Tenerife News : Great Britain, a Crusade in Reverse

Tuesday, October 03, 2006

Great Britain, a Crusade in Reverse

by Jeremy Taylor | October 3, 2006

It is more than likely that old Enoch Powell was right. The apparently mad MP, ex-brigadier and egg-head looked and sounded like an Old Testament prophet but in his middle-age he foresaw ‘rivers of blood’ running in Britain as a result of unlimited immigration – especially from Pakistan – in the Sixties and Seventies of the last century. He was boycotted by all liberals and ‘free-thinkers’ as a racist xenophobe, and spent his last years writing impassioned letters to the Times that caused much merriment, especially among senior members of both Conservative and Labour administrations. They guffawed, ‘old Enoch is at it again!’

Seventy-two hours before Thursday 10 August, a message was intercepted from the headquarters of a radical Islamist terror group in Pakistan. The message was simple; it ordered an immediate attack on Britain and the United States, on a scale that would have made even the Twin Towers horror look mild. Terrorist cells operating within Britain for years had organised groups of young men fired with their religion to blow themselves up in around ten airliners heading for centres in the US. But the plan (that plan anyway) was foiled because of the vigilance of the British police and MI5 working together for once.

One of the first in Britain to be arrested was Rashid Rauf. Once he began to sing it was not long before a massive round-up was in action. It seems that Al-Qaeda is heavily involved. Pakistan herself (in the form of a spokesman) rapidly blurted that Rashid Rauf was one of the key persons involved in the plot to blow up these civilian flights virtually at once, as they neared their destinations in the States. Quickly, his 22-year old brother Tayib, resident in Birmingham, was arrested too.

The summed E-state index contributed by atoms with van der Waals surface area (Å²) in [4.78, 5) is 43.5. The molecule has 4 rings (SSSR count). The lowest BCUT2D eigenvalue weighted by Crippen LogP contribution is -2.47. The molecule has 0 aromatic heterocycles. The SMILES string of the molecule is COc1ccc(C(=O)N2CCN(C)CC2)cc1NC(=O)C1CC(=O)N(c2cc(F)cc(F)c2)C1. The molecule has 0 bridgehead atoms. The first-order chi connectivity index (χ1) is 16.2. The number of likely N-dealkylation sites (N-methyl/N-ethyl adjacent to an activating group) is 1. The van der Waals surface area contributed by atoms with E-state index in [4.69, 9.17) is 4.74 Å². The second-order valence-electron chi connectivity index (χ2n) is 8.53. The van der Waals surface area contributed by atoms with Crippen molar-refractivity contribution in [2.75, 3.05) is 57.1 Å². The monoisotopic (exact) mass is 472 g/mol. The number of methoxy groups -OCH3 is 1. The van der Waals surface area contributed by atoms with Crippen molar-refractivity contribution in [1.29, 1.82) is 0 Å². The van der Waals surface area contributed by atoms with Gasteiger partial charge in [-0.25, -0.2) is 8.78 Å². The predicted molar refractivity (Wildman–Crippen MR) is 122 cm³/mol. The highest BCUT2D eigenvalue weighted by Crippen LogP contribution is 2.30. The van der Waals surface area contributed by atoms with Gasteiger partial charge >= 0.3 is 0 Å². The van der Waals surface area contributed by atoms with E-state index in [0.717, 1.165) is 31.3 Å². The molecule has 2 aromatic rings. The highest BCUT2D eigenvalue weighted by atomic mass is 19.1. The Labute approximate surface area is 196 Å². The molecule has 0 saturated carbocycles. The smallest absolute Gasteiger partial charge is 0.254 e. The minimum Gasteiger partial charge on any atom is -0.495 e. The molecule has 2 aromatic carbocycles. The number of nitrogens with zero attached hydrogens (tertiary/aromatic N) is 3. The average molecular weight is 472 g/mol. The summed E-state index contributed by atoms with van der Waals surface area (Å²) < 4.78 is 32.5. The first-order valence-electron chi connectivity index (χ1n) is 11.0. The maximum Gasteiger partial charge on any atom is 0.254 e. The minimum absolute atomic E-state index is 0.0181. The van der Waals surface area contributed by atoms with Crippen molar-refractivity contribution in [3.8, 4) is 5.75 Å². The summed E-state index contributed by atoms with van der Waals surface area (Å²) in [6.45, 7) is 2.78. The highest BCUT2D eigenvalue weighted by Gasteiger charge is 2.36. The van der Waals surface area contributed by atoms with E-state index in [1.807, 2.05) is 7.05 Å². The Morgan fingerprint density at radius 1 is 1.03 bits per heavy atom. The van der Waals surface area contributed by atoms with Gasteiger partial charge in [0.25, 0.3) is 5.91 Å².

MI5 has been on a twenty-four hour alert since the Underground attack known as ‘7-J’. Everything they had learnt came to a head on Wednesday, 9 August, when their discoveries led them to believe a massive attack was about to ignite. Blair had already spoken to George Bush on the Sunday before, mentioning the imminent danger. Then he went off to the Barbados on holiday. By then many young persons had got their airline tickets and their deadly hand luggage ready. Groups of four and five were each told to board the chosen aircraft with the bombs in their hands, plus the necessary tools to activate them – the flash of a digital camera, for instance, or an apparently harmless device for listening to music; the usual devil’s work. The usual joke at the expense of the security arrangements at British airports – where you cannot move without being watched by policemen armed to the teeth and a slavering Alsatian.

One of the arrested would-be terrorists is one Don Stewart-Whyte (21). His father used to be a Tory MP, but died when Don was fourteen. This middle-class British boy was born in England, to parents of Pakistani origin. The ‘well-mannered, good-looking young man’ is studying fine arts. He was educated at the Challoner School (private). Just over a year ago, in secret, Don converted to Islam, and the neighbours began to notice changes in him. Once open and frank, he became taciturn and uncommunicative. He insisted on being addressed as Abdul Waheed. Don’s mother, a teacher at primary school, member of the Methodist Church, was on holiday when the police took away her son.